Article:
The opinion of the court was delivered by: Norgle, Judge
Before the court is Brian Jones' ("Jones") petition for writ of habeas
corpus under 28 U.S.C. § 2254. For the following reasons, the court
denies the petition.
On September 1, 1993, Jones encountered an acquaintance, Kenneth
Wells, who was armed with a .25 caliber handgun. Wells told Jones that
he, Wells, wanted to rob and shoot someone. Jones accompanied Wells
towards West Madison Street in Chicago, and saw Wells load an ammunition
clip into the weapon.
Around this time, Jeanette Baldwin was leaving a currency exchange at
4333 West Madison, where she had just cashed a $434.00 Social Security
check. Baldwin walked to a nearby bus stop, where Wells and Jones
approached her. Wells put his arm around Baldwin's neck and said "This is
a robbery." Baldwin resisted, broke away from Wells, and began to run.
Wells aimed his gun at Baldwin and fired three shots, striking Baldwin.
Baldwin ran into a store, where she collapsed and died.
Wells and Jones ran down Madison street. Wells gave the weapon to
Jones, who was supposed to dispose of it. Jones threw the weapon into an
alley, and as he did so, he ran past Clifton Marvel, an off duty Cook
County Deputy Sheriff. Marvel had heard the shots, and saw Jones with the
gun. Marvel did not apprehend Jones, but Marvel later identified Jones in
Jones was charged with attempted armed robbery, unlawful use of a
weapon, and first degree murder. The state dropped the weapon charge, and
proceeded to trial on attempted armed robbery and murder. At trial, the
jury convicted Jones of attempted armed robbery, but could not reach a
verdict on the murder charge. The trial judge accepted the guilty verdict
for attempted armed robbery and declared a mistrial on the murder
charge. The state re-tried Jones for murder, and he was convicted at the
second trial. Jones was sentenced to concurrent terms of 45 years for
murder, and 13 years for attempted armed robbery.
Jones appealed both convictions and sentences, and the appeals were
consolidated. Jones argued: (1) the state's use of peremptory challenges
to African-American jurors violated Batson v. Kentucky, 476 U.S. 97
(1986); (2) the trial court made an improper inquiry into the numerical
division of the jury during its deliberations; (3) the trial judge
engaged in improper ex parte communications with the jury; (4) the trial
court erroneously admitted hearsay evidence; (5) the prosecution made a
misstatement of the law during closing argument; (6) the sentences were
excessive; and (7) the sentences should be modified so they are not
consecutive to an earlier two year sentence for a violation of
probation. The Illinois Appellate Court affirmed Jones' convictions and
sentences in all respects. Jones then sought leave to appeal to the
Illinois Supreme Court, which denied the request.
On January 31, 2000, Jones filed in this court a petition for habeas
corpus pursuant to 28 U.S.C. § 2254, alleging a host of issues, which
the court consolidates as:
1. denial of federal rights during state
2. improper ex parte communications between the judge
3. the trial judge communicated with African-American
jurors, causing those jurors to vote to convict;
4. the trial judge coerced a verdict;
5. improper testimony from Marvel;
6. perjurious testimony from Leanne Binion;
7. ineffective assistance of trial counsel;
8. jury prejudice; 9. deputy sheriff/bailiff
10. an erroneous jury instruction;
11. trial judge prejudice;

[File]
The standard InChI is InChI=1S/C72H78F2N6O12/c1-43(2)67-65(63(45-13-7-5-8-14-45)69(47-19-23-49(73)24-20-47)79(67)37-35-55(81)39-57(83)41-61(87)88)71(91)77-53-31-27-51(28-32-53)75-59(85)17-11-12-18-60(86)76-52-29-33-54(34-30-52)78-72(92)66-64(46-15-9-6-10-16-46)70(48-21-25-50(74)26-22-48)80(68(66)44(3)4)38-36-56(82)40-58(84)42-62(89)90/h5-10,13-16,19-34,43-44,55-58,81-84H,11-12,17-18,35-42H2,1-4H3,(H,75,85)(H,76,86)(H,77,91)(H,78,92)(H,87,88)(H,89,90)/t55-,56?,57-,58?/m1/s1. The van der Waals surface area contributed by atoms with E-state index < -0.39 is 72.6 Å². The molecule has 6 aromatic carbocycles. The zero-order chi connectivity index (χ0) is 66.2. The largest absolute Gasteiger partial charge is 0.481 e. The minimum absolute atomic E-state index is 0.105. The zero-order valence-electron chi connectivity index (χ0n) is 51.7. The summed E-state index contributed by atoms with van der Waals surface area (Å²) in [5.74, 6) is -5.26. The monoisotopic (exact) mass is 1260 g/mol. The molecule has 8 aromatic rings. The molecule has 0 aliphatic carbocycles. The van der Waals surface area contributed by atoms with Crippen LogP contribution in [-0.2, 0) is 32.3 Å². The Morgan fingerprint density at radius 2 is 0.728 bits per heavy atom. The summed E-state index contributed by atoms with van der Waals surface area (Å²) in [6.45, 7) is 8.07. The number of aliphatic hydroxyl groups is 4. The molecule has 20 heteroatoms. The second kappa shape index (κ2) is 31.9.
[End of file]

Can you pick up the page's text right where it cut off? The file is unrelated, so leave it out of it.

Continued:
14. a misstatement of law by the prosecutor;
15. a confrontation clause violation;
16. ineffective assistance of appellate counsel.
Respondent filed an answer, arguing that Jones' claims were either
procedurally defaulted or without merit. The court reviewed the pleadings
and exhibits, and ordered supplemental briefing on three issues: (1)
whether the trial court's ex parte communications with the jury
constituted a structural error; (2) whether the harmless error analysis
of Brecht v. Abrahamson, 507 U.S. 619 (1993) survived the changes in
habeas corpus law effected by The Antiterrorism and Effective Death
Penalty Act ("AEDPA"); and (3) whether Wilkinson v. Cowan, 231 F.3d 347
(7th Cir. 2000) affected Respondent's assertion that Jones had waived
certain arguments. The court also ordered respondent to file supplemental
exhibits concerning the ex parte communication issue. After receiving
these papers, Jones' petition is ripe for ruling.
The court first discusses the general rules of federal habeas review,
including procedural default, and then discusses each of Jones' claims.
Jones' case is governed by 28 U.S.C. § 2254(d), as amended by
AEDPA. Section 2254 sets a high hurdle for habeas relief. The statute
(d) An application for a writ of habeas corpus on
behalf of a person in custody pursuant to the judgment
of a State court shall not be granted with respect to
any claim that was adjudicated on the merits in State
court proceedings unless the adjudication of the claim —
(1) resulted in a decision that was contrary to, or
involved an unreasonable application of, clearly
established Federal law, as determined by the Supreme
Court of the United States; or
(2) resulted in a decision that was based on an
unreasonable determination of the facts in light of
the evidence presented in the State court proceeding.
The Supreme Court recently examined § 2254(d)(1), and held that the
"contrary to" clause and the "unreasonable application" clause encompass
two types of error that will cause a writ to issue. See Williams v.
Taylor, 529 U.S. 362, 120 S.Ct. 1495, 1516-23 (2000) (opinion of
O'Connor, J.). The "contrary to" clause describes a state court decision
that is opposite to the law announced by the Supreme Court, or where the
state court "confronts facts that are materially indistinguishable from
. . . relevant Supreme Court precedent," and reaches a conclusion
opposite to that of the Supreme Court. See id. at 1519 (also describing
"contrary to" as ...